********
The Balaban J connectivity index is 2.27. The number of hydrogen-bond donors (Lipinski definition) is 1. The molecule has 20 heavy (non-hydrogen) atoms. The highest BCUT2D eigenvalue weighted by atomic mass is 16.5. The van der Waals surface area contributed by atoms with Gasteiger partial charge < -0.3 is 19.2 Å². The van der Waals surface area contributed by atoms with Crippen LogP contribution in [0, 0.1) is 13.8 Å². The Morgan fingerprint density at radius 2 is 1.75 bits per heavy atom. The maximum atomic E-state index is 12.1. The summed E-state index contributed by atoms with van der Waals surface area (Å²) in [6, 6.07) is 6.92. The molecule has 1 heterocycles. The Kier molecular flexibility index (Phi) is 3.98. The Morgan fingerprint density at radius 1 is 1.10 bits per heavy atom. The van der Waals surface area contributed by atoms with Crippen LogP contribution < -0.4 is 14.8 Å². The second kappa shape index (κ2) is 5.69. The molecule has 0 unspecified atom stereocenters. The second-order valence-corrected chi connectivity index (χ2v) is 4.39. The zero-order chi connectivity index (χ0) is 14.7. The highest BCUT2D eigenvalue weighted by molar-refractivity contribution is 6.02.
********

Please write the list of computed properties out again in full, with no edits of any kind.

The Balaban J connectivity index is 2.27. The number of hydrogen-bond donors (Lipinski definition) is 1. The molecule has 20 heavy (non-hydrogen) atoms. The highest BCUT2D eigenvalue weighted by atomic mass is 16.5. The van der Waals surface area contributed by atoms with Gasteiger partial charge < -0.3 is 19.2 Å². The van der Waals surface area contributed by atoms with Crippen LogP contribution in [0, 0.1) is 13.8 Å². The Morgan fingerprint density at radius 2 is 1.75 bits per heavy atom. The maximum atomic E-state index is 12.1. The summed E-state index contributed by atoms with van der Waals surface area (Å²) in [6, 6.07) is 6.92. The molecule has 1 heterocycles. The Kier molecular flexibility index (Phi) is 3.98. The Morgan fingerprint density at radius 1 is 1.10 bits per heavy atom. The van der Waals surface area contributed by atoms with Crippen LogP contribution < -0.4 is 14.8 Å². The second kappa shape index (κ2) is 5.69. The molecule has 0 unspecified atom stereocenters. The second-order valence-corrected chi connectivity index (χ2v) is 4.39. The zero-order chi connectivity index (χ0) is 14.7. The highest BCUT2D eigenvalue weighted by molar-refractivity contribution is 6.02.